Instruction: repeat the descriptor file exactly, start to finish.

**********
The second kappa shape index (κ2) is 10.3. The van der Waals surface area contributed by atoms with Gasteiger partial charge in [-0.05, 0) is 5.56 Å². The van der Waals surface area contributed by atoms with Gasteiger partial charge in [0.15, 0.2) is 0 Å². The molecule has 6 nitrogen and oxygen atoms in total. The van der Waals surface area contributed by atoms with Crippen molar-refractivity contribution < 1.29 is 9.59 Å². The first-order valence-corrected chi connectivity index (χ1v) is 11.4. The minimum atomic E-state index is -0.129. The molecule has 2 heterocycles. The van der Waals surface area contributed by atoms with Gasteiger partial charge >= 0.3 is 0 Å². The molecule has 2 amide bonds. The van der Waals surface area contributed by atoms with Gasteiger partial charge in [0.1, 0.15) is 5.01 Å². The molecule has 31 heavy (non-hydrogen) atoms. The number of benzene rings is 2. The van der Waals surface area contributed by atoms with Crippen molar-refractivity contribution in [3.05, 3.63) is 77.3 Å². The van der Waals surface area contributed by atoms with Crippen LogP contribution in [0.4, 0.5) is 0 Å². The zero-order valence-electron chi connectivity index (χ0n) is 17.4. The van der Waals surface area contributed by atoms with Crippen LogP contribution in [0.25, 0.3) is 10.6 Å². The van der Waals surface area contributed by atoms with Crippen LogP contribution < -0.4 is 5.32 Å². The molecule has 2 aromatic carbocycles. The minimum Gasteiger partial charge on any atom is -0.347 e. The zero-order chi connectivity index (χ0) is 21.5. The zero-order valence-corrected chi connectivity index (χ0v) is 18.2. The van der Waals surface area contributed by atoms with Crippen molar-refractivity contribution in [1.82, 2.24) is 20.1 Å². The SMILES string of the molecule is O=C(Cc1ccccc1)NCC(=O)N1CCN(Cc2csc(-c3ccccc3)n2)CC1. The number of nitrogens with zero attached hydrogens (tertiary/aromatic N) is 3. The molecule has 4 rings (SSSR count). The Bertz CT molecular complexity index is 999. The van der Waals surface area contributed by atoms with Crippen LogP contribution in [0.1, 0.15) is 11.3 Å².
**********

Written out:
The second kappa shape index (κ2) is 10.3. The van der Waals surface area contributed by atoms with Gasteiger partial charge in [-0.05, 0) is 5.56 Å². The van der Waals surface area contributed by atoms with Gasteiger partial charge in [0.15, 0.2) is 0 Å². The molecule has 6 nitrogen and oxygen atoms in total. The van der Waals surface area contributed by atoms with Crippen molar-refractivity contribution < 1.29 is 9.59 Å². The first-order valence-corrected chi connectivity index (χ1v) is 11.4. The minimum atomic E-state index is -0.129. The molecule has 2 heterocycles. The van der Waals surface area contributed by atoms with Gasteiger partial charge >= 0.3 is 0 Å². The molecule has 2 amide bonds. The van der Waals surface area contributed by atoms with Gasteiger partial charge in [0.1, 0.15) is 5.01 Å². The molecule has 31 heavy (non-hydrogen) atoms. The number of benzene rings is 2. The van der Waals surface area contributed by atoms with Crippen molar-refractivity contribution in [3.05, 3.63) is 77.3 Å². The van der Waals surface area contributed by atoms with Crippen LogP contribution in [0.4, 0.5) is 0 Å². The zero-order valence-electron chi connectivity index (χ0n) is 17.4. The van der Waals surface area contributed by atoms with Crippen LogP contribution in [0.25, 0.3) is 10.6 Å². The van der Waals surface area contributed by atoms with Crippen LogP contribution < -0.4 is 5.32 Å². The molecule has 2 aromatic carbocycles. The minimum Gasteiger partial charge on any atom is -0.347 e. The zero-order chi connectivity index (χ0) is 21.5. The zero-order valence-corrected chi connectivity index (χ0v) is 18.2. The van der Waals surface area contributed by atoms with Crippen molar-refractivity contribution in [1.82, 2.24) is 20.1 Å². The SMILES string of the molecule is O=C(Cc1ccccc1)NCC(=O)N1CCN(Cc2csc(-c3ccccc3)n2)CC1. The number of nitrogens with zero attached hydrogens (tertiary/aromatic N) is 3. The molecule has 4 rings (SSSR count). The Bertz CT molecular complexity index is 999. The van der Waals surface area contributed by atoms with Crippen LogP contribution in [0.1, 0.15) is 11.3 Å².